The receptors of the innate immune system recognize not only conserved molecular patterns of infectious pathogens, but also isolated chemical structures (PAMPs, pathogen-associated molecular patterns), and are referred to as pattern recognition receptors (PRRs) . Among the PRRs, the toll-like receptors represent the largest and most well-known family. Stimulation of the TLRs leads, via the activation of various signal cascades and transcription factors, to the production of pro-inflammatory cytokines and thereby plays a significant role in the development of pathological processes in acute and chronic diseases in humans .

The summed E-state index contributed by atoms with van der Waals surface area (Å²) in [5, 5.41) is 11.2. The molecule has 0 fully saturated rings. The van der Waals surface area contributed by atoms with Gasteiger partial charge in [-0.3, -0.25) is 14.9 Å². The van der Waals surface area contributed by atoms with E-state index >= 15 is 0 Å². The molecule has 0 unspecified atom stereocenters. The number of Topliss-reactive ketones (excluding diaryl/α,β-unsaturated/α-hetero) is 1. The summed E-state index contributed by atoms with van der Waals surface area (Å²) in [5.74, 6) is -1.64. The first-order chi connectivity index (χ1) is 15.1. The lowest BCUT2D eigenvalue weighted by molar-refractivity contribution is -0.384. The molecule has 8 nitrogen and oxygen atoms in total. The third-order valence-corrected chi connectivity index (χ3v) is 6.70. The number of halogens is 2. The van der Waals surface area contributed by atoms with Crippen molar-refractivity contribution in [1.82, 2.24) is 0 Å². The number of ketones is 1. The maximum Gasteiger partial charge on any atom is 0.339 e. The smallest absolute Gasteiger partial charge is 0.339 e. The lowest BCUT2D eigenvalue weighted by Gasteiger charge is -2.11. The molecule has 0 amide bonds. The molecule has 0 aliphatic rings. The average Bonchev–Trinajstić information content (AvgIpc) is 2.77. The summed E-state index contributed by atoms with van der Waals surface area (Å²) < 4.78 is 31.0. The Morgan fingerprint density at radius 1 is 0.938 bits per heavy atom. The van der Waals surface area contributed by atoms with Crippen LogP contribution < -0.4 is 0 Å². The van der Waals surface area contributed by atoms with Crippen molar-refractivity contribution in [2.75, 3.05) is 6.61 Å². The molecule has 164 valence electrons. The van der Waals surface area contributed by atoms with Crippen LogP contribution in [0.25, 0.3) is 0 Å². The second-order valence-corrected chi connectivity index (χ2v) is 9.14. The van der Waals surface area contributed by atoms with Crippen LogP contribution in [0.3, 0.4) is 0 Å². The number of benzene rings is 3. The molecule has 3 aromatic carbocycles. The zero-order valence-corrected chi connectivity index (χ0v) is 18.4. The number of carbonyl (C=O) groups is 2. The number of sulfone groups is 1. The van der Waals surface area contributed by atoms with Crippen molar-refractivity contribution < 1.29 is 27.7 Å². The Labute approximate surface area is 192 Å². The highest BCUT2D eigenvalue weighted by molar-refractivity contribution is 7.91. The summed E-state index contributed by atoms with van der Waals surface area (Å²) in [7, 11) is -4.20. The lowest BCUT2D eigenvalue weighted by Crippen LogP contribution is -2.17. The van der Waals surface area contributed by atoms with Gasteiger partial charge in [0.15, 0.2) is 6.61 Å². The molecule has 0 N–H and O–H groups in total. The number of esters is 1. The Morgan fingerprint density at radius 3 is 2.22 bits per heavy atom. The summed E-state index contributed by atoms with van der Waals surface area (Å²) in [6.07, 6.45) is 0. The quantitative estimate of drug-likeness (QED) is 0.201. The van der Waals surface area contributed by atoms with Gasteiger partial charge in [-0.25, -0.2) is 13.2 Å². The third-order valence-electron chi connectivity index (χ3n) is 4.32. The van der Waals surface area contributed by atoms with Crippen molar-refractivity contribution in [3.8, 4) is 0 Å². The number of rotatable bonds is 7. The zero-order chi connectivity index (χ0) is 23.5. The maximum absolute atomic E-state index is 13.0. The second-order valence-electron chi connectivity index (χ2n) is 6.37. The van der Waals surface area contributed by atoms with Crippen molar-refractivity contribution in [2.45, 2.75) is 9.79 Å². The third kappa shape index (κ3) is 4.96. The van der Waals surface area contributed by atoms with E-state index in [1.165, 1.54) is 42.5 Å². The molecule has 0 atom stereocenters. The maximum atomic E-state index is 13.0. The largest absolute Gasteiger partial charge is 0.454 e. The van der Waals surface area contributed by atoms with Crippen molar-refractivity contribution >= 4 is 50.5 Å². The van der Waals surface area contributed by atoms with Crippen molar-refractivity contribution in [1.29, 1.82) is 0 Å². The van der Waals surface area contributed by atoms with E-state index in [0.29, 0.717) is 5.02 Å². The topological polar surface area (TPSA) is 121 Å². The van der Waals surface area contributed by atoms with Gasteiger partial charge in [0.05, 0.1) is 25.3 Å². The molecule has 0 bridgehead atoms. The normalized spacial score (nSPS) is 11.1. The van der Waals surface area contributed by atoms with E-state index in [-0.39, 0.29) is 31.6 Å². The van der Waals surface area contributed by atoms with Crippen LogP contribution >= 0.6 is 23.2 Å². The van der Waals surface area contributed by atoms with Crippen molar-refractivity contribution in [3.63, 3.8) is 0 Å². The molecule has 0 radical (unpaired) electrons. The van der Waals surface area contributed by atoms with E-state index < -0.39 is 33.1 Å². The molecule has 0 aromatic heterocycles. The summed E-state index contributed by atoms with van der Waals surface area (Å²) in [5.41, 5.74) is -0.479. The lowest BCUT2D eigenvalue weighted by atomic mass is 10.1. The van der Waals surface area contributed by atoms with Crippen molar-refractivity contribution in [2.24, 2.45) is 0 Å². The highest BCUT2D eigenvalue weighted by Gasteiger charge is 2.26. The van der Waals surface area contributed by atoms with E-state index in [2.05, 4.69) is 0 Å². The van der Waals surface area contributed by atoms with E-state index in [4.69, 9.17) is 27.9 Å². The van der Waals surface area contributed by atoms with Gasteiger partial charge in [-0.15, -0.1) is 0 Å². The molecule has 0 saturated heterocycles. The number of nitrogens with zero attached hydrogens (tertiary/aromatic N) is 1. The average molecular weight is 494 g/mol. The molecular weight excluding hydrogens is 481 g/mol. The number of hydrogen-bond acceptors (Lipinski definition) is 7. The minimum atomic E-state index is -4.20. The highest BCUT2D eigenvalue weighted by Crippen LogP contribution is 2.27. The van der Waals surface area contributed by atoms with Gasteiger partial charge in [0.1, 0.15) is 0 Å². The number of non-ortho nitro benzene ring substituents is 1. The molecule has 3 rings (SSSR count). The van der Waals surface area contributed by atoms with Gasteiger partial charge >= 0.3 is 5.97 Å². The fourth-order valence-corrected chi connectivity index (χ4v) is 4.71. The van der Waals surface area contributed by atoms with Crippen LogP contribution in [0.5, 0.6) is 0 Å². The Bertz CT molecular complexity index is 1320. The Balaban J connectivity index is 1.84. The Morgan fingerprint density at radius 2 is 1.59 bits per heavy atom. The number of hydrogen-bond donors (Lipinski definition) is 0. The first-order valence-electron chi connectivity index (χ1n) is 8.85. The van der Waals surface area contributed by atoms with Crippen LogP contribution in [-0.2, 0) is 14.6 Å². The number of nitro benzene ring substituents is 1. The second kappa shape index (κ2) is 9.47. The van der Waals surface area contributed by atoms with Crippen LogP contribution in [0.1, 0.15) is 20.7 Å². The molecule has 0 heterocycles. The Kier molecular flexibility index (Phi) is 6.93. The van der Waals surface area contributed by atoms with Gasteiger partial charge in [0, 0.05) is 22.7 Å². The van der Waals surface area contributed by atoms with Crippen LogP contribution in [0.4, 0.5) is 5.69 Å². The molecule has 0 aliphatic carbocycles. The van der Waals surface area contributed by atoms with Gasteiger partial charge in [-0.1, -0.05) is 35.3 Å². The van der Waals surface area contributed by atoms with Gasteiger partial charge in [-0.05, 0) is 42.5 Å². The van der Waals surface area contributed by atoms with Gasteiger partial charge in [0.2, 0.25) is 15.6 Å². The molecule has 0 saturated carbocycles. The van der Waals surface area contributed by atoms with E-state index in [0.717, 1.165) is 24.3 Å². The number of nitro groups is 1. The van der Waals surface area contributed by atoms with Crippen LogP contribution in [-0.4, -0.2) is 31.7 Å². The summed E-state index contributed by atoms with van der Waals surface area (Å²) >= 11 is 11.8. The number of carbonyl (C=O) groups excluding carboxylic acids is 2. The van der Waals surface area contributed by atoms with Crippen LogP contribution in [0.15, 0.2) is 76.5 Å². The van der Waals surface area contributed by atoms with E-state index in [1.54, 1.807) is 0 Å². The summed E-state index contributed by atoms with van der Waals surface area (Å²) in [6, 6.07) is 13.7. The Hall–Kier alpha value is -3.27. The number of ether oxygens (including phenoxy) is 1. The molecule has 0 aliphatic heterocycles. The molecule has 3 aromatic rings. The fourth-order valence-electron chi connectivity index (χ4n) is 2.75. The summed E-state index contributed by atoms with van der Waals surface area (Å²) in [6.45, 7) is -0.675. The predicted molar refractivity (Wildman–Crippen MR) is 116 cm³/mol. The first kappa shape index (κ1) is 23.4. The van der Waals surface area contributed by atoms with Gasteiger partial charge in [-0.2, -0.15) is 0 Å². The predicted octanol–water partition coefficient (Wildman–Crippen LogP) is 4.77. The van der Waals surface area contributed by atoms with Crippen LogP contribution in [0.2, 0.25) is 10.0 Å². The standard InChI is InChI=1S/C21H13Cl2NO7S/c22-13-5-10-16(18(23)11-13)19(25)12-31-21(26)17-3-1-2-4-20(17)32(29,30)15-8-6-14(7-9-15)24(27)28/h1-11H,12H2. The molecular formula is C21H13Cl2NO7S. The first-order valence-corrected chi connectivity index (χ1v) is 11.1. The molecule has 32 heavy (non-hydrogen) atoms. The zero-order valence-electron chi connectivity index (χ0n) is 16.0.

Agonists and antagonists of TLRs are therefore a new therapeutic approach for immunotherapy by using them as immunomodulators. Agonists stimulate the innate immune system and are frequently used as adjuvant drugs, while antagonists inhibit inflammatory processes . The possible spectrum of indications ranges from allergies, infections and tumors, up to autoimmune diseases. It is the aim of an international project at the IGB to seek out new TLR antagonists/agonists, in order to be able to treat inflammatory reactions and allergies.